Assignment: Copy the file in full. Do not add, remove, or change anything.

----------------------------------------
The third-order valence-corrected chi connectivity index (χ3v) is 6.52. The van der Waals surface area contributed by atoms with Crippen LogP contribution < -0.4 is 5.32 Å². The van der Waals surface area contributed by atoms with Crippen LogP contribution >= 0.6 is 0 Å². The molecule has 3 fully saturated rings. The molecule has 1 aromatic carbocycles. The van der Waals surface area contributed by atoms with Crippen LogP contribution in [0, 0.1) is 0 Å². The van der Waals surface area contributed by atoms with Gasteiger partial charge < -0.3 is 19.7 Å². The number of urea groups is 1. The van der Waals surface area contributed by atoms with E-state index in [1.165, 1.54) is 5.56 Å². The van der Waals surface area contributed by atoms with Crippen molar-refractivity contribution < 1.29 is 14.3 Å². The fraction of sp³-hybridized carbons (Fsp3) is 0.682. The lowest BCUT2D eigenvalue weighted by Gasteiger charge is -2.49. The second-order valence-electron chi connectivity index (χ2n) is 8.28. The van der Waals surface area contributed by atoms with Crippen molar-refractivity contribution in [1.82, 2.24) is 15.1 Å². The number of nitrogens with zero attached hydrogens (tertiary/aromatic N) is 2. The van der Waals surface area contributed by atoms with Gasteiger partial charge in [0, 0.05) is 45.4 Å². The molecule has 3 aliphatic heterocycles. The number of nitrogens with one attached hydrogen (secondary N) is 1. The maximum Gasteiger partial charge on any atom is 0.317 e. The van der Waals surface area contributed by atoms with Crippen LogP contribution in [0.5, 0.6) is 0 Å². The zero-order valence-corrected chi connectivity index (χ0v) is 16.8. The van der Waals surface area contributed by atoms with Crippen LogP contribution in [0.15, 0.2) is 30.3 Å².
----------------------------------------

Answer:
The third-order valence-corrected chi connectivity index (χ3v) is 6.52. The van der Waals surface area contributed by atoms with Crippen LogP contribution < -0.4 is 5.32 Å². The van der Waals surface area contributed by atoms with Crippen LogP contribution >= 0.6 is 0 Å². The molecule has 3 fully saturated rings. The molecule has 1 aromatic carbocycles. The van der Waals surface area contributed by atoms with Crippen LogP contribution in [0, 0.1) is 0 Å². The van der Waals surface area contributed by atoms with Gasteiger partial charge < -0.3 is 19.7 Å². The number of urea groups is 1. The van der Waals surface area contributed by atoms with E-state index in [1.165, 1.54) is 5.56 Å². The van der Waals surface area contributed by atoms with Crippen molar-refractivity contribution < 1.29 is 14.3 Å². The fraction of sp³-hybridized carbons (Fsp3) is 0.682. The lowest BCUT2D eigenvalue weighted by Gasteiger charge is -2.49. The second-order valence-electron chi connectivity index (χ2n) is 8.28. The van der Waals surface area contributed by atoms with Crippen molar-refractivity contribution in [1.82, 2.24) is 15.1 Å². The number of nitrogens with zero attached hydrogens (tertiary/aromatic N) is 2. The van der Waals surface area contributed by atoms with Gasteiger partial charge in [0, 0.05) is 45.4 Å². The molecule has 3 aliphatic heterocycles. The number of nitrogens with one attached hydrogen (secondary N) is 1. The maximum Gasteiger partial charge on any atom is 0.317 e. The van der Waals surface area contributed by atoms with Crippen LogP contribution in [0.5, 0.6) is 0 Å². The zero-order valence-corrected chi connectivity index (χ0v) is 16.8. The van der Waals surface area contributed by atoms with Crippen LogP contribution in [0.15, 0.2) is 30.3 Å².